SARAH: Prior to that, did you just identify as straight or what were you using before then?

BAREFOOT: I mean, yes, principally, I was identifying as straight. I had relationships, at that point, I’d been engaged twice, the second was very much hope beyond expectation. But, when I discovered what asexuality was it made perfect sense because of all the things that happened in my relationships. All of the things I’d gone—okay this relationship has failed, why’s it failed? Because you know, I’m not very sexual and I’m not into that sort of thing and they’re getting very annoyed with me about it. And then either we had arguments or they’d go off and find sexy things with other people. And the other thing that was interesting is that it explains why most of my exes were friends before and they were friends afterwards. Because why we stopped being partners was because of the sexy thing rather than because of any issues that we were having as a partnership. So all the relationships I had tended to fade out. Most people have a breakup day, most people can say “oh my god I broke up with this person on this date and I remember it well.” One of my relationships I don’t know which year we broke up in. 

KAYLA: That’s crazy.

BAREFOOT: I just remember we were dating at this point and then we weren’t dating at this point and at some point in a two-year period we stopped dating but I couldn’t tell when it was.

SARAH: Somewhere in between.

KAYLA: That’s crazy. I don’t have a single ex that I keep in contact with. After that breakup date it’s like, never talking to you again, my body, my mind can’t handle it. Goodbye. 

BAREFOOT: That’s interesting because the fact that I’m friends with my exes whether that’s an asexual thing or an aro thing.

KAYLA: I always wonder if it’s an aro thing because for me the reason I would stop talking to an ex because particularly a couple exes I had we didn’t break up because the feelings were gone, it was—if you listen to the first episodes of the podcast you can hear me breaking up with that—not live on the podcast, imagine.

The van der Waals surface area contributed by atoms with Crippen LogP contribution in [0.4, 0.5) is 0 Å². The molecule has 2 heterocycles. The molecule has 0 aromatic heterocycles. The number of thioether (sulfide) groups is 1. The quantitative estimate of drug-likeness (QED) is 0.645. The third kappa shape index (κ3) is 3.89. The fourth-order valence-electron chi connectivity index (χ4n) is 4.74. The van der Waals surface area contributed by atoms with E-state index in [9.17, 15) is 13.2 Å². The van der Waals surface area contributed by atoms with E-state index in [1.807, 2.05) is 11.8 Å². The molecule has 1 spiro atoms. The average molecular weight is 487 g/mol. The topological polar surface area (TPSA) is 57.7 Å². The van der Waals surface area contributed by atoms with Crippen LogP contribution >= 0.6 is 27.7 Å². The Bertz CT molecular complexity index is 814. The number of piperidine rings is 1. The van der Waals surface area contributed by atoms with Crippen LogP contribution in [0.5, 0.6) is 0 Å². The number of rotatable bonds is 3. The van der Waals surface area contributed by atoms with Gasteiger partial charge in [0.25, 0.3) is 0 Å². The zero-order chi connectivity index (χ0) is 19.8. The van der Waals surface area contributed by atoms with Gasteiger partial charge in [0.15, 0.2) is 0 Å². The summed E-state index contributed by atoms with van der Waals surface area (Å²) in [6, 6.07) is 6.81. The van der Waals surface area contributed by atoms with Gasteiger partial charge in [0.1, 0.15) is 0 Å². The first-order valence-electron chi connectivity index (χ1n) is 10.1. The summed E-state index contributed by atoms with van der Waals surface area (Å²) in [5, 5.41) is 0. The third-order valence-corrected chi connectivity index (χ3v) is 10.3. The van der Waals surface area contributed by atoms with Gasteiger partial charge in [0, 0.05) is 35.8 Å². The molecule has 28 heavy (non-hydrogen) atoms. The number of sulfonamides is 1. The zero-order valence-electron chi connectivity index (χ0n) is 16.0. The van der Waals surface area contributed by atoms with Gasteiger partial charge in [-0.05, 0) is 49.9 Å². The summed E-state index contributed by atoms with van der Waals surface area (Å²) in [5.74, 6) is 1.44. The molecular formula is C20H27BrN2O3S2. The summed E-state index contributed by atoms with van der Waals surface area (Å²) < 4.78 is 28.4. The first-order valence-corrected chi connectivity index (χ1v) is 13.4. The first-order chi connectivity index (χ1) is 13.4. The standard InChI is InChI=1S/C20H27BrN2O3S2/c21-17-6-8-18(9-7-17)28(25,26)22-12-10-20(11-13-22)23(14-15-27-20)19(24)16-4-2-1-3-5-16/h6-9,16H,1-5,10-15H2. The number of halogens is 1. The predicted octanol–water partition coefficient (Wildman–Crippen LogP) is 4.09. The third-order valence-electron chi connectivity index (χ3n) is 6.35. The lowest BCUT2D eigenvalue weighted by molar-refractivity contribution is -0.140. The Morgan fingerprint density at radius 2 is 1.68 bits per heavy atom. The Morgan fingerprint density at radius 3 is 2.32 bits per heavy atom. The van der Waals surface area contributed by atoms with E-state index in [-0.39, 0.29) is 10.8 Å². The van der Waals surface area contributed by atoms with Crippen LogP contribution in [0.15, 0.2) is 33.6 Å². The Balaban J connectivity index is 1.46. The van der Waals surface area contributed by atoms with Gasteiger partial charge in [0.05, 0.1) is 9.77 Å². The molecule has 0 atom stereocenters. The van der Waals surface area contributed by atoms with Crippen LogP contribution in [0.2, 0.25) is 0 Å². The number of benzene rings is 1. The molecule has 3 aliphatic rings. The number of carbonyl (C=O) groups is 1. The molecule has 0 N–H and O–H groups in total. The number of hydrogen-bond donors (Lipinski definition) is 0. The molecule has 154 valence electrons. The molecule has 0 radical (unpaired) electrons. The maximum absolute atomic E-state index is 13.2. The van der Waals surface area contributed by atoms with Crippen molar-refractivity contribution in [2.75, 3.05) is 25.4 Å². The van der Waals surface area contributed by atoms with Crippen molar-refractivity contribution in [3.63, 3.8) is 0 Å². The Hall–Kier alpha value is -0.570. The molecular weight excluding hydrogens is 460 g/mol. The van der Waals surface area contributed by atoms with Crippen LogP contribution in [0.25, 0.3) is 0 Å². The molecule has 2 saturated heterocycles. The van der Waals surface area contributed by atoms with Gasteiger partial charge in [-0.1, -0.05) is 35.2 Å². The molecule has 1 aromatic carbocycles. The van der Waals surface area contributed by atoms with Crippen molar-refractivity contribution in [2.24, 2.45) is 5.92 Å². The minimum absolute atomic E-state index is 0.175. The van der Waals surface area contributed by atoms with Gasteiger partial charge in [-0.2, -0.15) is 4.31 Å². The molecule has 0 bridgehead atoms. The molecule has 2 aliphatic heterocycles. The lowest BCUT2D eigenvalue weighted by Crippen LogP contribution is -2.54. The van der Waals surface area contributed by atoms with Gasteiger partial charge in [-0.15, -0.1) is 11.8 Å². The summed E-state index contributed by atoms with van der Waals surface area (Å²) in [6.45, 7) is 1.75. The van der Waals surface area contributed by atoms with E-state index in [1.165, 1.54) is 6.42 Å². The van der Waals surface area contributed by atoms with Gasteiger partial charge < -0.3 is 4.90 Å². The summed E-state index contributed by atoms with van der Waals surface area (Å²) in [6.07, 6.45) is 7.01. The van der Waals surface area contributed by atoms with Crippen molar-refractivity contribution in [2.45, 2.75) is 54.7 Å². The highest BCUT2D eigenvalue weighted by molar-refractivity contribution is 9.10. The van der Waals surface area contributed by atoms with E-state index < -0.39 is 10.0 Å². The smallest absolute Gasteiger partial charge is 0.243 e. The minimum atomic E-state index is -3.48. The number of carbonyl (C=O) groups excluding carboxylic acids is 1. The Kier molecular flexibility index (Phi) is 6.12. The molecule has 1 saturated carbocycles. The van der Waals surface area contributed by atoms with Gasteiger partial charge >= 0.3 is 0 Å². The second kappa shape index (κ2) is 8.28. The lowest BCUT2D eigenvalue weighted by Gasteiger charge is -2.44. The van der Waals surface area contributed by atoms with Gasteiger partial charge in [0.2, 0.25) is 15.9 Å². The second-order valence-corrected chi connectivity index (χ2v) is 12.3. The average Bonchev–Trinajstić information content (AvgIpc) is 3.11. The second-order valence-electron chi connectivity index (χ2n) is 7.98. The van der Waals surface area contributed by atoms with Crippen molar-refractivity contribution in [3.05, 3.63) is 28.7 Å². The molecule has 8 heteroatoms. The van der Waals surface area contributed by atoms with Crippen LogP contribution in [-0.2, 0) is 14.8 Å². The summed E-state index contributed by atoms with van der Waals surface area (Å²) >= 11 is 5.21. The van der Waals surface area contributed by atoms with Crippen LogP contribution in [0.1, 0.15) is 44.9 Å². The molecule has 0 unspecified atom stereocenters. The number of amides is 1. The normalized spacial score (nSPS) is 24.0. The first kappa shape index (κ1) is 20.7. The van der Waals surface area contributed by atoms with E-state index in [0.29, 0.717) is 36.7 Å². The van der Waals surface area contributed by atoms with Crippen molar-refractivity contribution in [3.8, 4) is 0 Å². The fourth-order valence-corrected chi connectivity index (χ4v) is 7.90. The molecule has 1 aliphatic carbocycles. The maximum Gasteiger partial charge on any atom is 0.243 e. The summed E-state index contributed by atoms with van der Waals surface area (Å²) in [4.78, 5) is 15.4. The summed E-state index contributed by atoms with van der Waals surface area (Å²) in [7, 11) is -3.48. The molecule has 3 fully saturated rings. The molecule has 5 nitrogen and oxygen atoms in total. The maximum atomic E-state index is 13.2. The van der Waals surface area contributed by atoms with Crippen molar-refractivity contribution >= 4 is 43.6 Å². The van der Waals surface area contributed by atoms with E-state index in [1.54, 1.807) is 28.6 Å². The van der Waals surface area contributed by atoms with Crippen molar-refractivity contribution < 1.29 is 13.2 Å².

SARAH: Live on the podcast!

KAYLA: Imagine the numbers we would do if we were like, live on the podcast I’m breaking up with my boyfriend, tune in. 

BAREFOOT: That would go viral.

KAYLA: It really would. Something to consider.
SARAH: Dean watch out.

KAYLA: Dean watch out, no. I think it might be an aro thing because the reason I would stop talking to those exes is because I still had feelings for them and so I wanted to get rid of those feelings.

SARAH: Shut the box.

KAYLA: And after a while of not talking to them, I was like, well I can’t reach back out to them now it’s been months, what am I going to say?

SARAH: I know in lesbian communities it’s very common to remain friends with your exes.

KAYLA: And then date their exes. 

SARAH: And date their exes.

KAYLA: And all live together. It is a straight person thing. 

SARAH: Yeah I think it’s a queer thing to be like, hey this is fine. I know in lesbian communities it’s often like, “there are so few of us.”

BAREFOOT: One of my exes, American, from Michigan actually.